“When I sat in on a workshop given by Students for a Democratic Society at Princeton University in 1967, I had no idea of the impact it would have on the rest of my life,” American photographer Bev Grant writes in the new book Bev Grant: Photography 1968-1972 (Osmos). “The workshop topic was women’s liberation. It was an awakening, a dawn of consciousness that gave me a framework to understand my life and a path that I continue to follow.”
As a member of Newsreel, a New York-based filmmaking collective, Grant could be found at the frontlines of America’s radical Left at the turn of the 1970s, working alongside the Young Lords Party, the Black Panther Party, and the Poor People’s Campaign, as well as initiatives from across the Women’s Liberation Movement.
The movements of the 1960s transformed the political, cultural, and social landscapes of the United States, ushering in efforts to provide and protect constitutional rights for all Americans. In doing so, it begat the Culture Wars, firmly drawing a divide that can be seen clearly today, as so many freedoms once secured are now gone. Looking back at Grant’s work, we can see where it all began — and how effective the Left was at organizing for change.
“[The movements of the sixties] transformed the relationship between white people and people of color, especially Black people, and introduced gender as an analysis for understanding women’s oppression, challenged heteronormativity, eroded support for the Vietnam War, and legitimized critiques of US foreign policy at the height of the Cold War,” Johanna Fernández writes in the new book. “A shift in consciousness of this magnitude was only possible through deliberate actions and ideas of small groups of very committed people acting independently but also in concert with thousands of other small, like-minded collective across the country.”
Bev Grant was never destined to be the picture-perfect middle-class American white girl of the 1950s. While she lay in utero, her father, Herman Miller, was serving time for violating World War II rationing laws and selling ties on the black market. When she was six months old, Miller was released, and the family struggled to stay afloat.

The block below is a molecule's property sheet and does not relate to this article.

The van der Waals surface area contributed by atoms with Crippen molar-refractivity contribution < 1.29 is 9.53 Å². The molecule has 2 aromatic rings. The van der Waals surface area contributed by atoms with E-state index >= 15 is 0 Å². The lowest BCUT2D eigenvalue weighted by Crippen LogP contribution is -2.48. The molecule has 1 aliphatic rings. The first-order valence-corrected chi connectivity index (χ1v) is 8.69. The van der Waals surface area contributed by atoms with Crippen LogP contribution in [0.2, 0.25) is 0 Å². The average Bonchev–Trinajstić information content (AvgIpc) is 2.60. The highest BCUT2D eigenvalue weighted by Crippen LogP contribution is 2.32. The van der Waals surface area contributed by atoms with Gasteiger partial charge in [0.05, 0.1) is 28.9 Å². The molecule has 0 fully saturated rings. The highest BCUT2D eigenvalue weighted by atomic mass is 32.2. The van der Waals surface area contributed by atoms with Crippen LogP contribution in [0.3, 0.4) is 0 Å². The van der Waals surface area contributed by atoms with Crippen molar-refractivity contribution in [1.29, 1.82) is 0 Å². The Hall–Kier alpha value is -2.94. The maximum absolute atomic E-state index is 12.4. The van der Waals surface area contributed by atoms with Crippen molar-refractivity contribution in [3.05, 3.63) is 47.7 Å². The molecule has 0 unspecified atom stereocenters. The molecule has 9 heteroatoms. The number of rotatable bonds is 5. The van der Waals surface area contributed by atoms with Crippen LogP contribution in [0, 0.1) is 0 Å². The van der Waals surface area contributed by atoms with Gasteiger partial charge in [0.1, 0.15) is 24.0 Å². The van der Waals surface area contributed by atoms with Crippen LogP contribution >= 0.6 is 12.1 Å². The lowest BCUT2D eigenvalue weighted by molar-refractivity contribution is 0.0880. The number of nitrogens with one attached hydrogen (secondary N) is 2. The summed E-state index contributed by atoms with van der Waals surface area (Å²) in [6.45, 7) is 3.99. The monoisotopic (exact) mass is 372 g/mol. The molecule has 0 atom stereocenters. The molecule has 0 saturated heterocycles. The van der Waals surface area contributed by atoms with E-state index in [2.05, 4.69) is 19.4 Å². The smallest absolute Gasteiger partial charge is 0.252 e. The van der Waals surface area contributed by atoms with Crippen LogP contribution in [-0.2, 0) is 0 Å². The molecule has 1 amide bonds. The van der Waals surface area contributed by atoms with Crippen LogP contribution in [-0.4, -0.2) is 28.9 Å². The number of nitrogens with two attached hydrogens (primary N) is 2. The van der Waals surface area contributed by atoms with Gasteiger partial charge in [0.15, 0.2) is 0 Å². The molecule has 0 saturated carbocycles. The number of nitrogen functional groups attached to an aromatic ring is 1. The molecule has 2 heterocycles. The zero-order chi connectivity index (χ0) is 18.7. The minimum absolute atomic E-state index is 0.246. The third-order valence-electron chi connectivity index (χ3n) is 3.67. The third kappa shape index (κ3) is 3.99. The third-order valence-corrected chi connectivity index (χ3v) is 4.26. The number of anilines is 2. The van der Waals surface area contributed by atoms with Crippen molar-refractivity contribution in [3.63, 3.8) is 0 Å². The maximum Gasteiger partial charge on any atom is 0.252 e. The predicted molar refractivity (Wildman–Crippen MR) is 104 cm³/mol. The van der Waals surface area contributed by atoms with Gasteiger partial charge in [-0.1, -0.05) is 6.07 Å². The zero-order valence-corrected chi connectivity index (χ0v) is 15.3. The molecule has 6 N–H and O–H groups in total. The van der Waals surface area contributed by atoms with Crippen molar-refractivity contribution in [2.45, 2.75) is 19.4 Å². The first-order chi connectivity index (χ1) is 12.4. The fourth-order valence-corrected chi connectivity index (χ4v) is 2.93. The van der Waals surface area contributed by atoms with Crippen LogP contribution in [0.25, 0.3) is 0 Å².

In 1960, Grant enrolled in Portland State College on scholarship only to drop out halfway through the year. Pressured to marry her boyfriend, a jazz musician, Grant acquiesced, and the two moved to New York.
Two years later, she left him for another man who bought her a camera shortly before the relationship ended. In 1967, Grant became involved with a neighbor who was politically active and invited her to attend a Students for a Democratic Society conference. “My mind was blown,” she says in the book.
At a time where print still dominated the media, the photograph played a pivotal role in both publicizing and politicizing the cause. Its ability to not only record but to further empathize, heroicize, and uplift the ongoing work of activists helped spread the message and garner support for people who put their lives and livelihoods on the line for the betterment of all.
Camera in hand, Grant focused on telling these stories with a holistic approach, integrating the role that women, elders, and children played in actions of solidarity and protest.
Photography provided Grant with a means to connect and engage with the collectives fighting for change — as well as a means for countering her own struggles with self-esteem.
“Taking photos gives one a sense of power, of capturing the image, framing, shooting, pointing, all full of action and control,” she told Johanna Fernández. “My photography became more purposeful, became a weapon, if you will, in the struggle.”
Bev Grant: Photography 1968–1972 est publié par Osmos Books, 50,00 $